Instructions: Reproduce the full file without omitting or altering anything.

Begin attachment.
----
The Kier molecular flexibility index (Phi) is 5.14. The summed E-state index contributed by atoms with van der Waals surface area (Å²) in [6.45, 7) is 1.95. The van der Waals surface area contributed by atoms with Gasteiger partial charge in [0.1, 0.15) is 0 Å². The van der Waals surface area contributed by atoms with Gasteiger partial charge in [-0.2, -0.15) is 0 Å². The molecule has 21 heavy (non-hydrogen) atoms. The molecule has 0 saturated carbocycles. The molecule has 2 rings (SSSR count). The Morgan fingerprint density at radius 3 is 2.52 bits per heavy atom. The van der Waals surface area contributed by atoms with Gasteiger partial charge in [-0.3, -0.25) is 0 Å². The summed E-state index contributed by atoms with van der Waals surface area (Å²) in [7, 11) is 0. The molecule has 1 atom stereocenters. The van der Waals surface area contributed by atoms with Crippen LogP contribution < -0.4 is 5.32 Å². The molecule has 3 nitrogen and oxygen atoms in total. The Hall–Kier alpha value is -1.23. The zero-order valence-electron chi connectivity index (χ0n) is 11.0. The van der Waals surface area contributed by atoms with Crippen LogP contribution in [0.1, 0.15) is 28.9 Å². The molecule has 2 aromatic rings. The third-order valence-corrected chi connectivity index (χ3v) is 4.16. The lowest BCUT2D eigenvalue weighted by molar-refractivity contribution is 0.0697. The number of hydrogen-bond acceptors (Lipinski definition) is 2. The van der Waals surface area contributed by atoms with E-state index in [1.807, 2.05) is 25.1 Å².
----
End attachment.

The Kier molecular flexibility index (Phi) is 5.14. The summed E-state index contributed by atoms with van der Waals surface area (Å²) in [6.45, 7) is 1.95. The van der Waals surface area contributed by atoms with Gasteiger partial charge in [0.1, 0.15) is 0 Å². The van der Waals surface area contributed by atoms with Gasteiger partial charge in [-0.2, -0.15) is 0 Å². The molecule has 21 heavy (non-hydrogen) atoms. The molecule has 0 saturated carbocycles. The molecule has 2 rings (SSSR count). The Morgan fingerprint density at radius 3 is 2.52 bits per heavy atom. The van der Waals surface area contributed by atoms with Gasteiger partial charge in [-0.3, -0.25) is 0 Å². The summed E-state index contributed by atoms with van der Waals surface area (Å²) in [7, 11) is 0. The molecule has 1 atom stereocenters. The van der Waals surface area contributed by atoms with Crippen LogP contribution < -0.4 is 5.32 Å². The molecule has 3 nitrogen and oxygen atoms in total. The Hall–Kier alpha value is -1.23. The zero-order valence-electron chi connectivity index (χ0n) is 11.0. The van der Waals surface area contributed by atoms with Crippen LogP contribution in [0.1, 0.15) is 28.9 Å². The molecule has 2 aromatic rings. The third-order valence-corrected chi connectivity index (χ3v) is 4.16. The lowest BCUT2D eigenvalue weighted by molar-refractivity contribution is 0.0697. The number of hydrogen-bond acceptors (Lipinski definition) is 2. The van der Waals surface area contributed by atoms with E-state index in [1.807, 2.05) is 25.1 Å².